© 2020 Texas Public Radio
Real. Reliable. Texas Public Radio.
Play Live Radio
Next Up:
0:00
0:00
Available On Air Stations
Government/Politics

Down To The Wire: The Race For San Antonio's District Seven

dist_7_candidate_pic_hi_res.jpg
Incumbent Cris Medina and challenger Mari Aguirre-Rodriguez are in runoff race for the San Antonio City Council District 7 seat.

The mayor’s race has gotten all the attention, but San Antonio voters will also decide on a representative for City Council District 7 in the June 13 run-off election.

 

Incumbent Council Member Cris Medina faces challenger Mari Aguirre-Rodriguez, who temporarily held Medina’s seat last year when he took a leave of absence.

District 7 stretches from the jogging trails of Woodlawn Lake to the busy and newly developed neighborhoods of Loop 1604 and Braun Road. It’s a district that includes the retro-looking Deco District; heavily trafficked Bandera Road; and architectural landmarks including Jefferson High School and homes in the Monticello Park Neighborhood. 

Neighborhood Association President Bianca Maldonado says District 7 is about as diverse as you can get.

‘We need an individual that’s willing to reach out to all different areas and identify and follow up on them,” Maldonado said. “You know, my street concern is way different than the street concern on the northern end.”

Maldonado has lived in the neighborhood about 11 years. She said she and the association are concerned about the area’s aging infrastructure and business development.  She contrasts the vacant store fronts here with the prominent companies settling in on the outskirts of town.

“We don’t want this to become an abandoned area.  We want to promote business growth in these communities,” she said. “Just like we incentivize people from Toyota and Microsoft to go build on the outer areas of the city, we need to incentivize people to (come) back into the core of the city.”

Aguirre-Rodriguez Zeroes In On Congestion, Business Investment

Aguirre-Rodriguez said she believes District 7 is the most congested among districts, with busy streets like Callaghan, Babcock and Bandera. She wants the Texas Department of Transportation (TXDOT), the City of Leon Valley and San Antonio to collaborate on solutions.

“Our growth has outpaced Bandera Road’s capacity, that’s on us.  And I think the people who live at Bandera and Loop 1604, who pay tons of taxes, need to hear that and need to have a solution that comes to mind quickly,” Aguirre-Rodriguez said. “We have passed the buck on that for a really long time.”

Aguirre-Rodriguez also wants to set up small business locations with more than one business sharing the same space.

“I see every empty store front as … an opportunity for a small business owner to take over and provide for his family and drive our economy,” she added.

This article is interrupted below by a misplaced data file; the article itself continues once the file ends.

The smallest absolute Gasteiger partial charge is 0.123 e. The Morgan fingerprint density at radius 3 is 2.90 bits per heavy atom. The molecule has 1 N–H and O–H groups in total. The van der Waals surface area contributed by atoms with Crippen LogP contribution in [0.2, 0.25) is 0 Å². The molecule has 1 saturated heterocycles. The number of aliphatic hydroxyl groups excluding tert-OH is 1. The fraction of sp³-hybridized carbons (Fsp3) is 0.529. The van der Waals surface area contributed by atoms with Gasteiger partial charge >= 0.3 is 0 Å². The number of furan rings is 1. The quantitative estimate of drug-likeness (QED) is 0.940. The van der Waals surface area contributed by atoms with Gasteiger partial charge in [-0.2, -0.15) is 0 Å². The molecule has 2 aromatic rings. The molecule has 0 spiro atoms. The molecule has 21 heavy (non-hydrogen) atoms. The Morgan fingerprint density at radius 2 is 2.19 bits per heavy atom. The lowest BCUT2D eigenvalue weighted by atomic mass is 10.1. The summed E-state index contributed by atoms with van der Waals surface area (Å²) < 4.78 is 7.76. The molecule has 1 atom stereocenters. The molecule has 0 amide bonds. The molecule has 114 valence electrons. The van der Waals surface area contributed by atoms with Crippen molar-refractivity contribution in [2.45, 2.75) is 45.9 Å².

She believes residents in District 7 want a change in district leadership. 

“The residents have decided that (Medina) is not effective. I think it’s less about me and more about the fact that they’re frustrated. They have needs, they have concerns, and they want them addressed.”

We attempted for two days to contact Councilmember Medina for an interview, but he did not make himself available until Thursday evening after our story was initially written. On the phone, we asked him about his vision for the district.  

Medina Says He's Improved District Infrastructure

Medina said there’s no silver bullet to fix Bandera Road, and he agrees the city and TxDOT need to work together. He claims the district received more money than other districts from the city’s 2012 bond program, including some $30 million for flood channels surrounding Woodlawn Lake.

“(The district received) another $10 million to $15 million in street infrastructure to repair the streets that haven’t been touched in 50, 60 years,” he said. “So, I think we were very successful in allocating and getting dollars back into the district where it’s needed the most,” Medina said.

Medina said he’s actively working with the Westside Development Corporation to bring more businesses to the district.

“We’ve got a lot of needs.  There’s nobody that can match our record of service for more than four years of delivering results to the community, whether it’s been drainage relief, flood control projects, infrastructure improvements, having a focus on graffiti issues, or code compliance issues,” Medina said.

About 10,000 people voted in District 7 during the May 9th election.  Medina received 47 percent of the vote in a race with five candidates.  Aguirre-Rodriguez received 27 percent. Medina feels confident he'll keep his seat in the June 13 run-off election.  Aguirre-Rodriguez believes the momentum has shifted and she can win.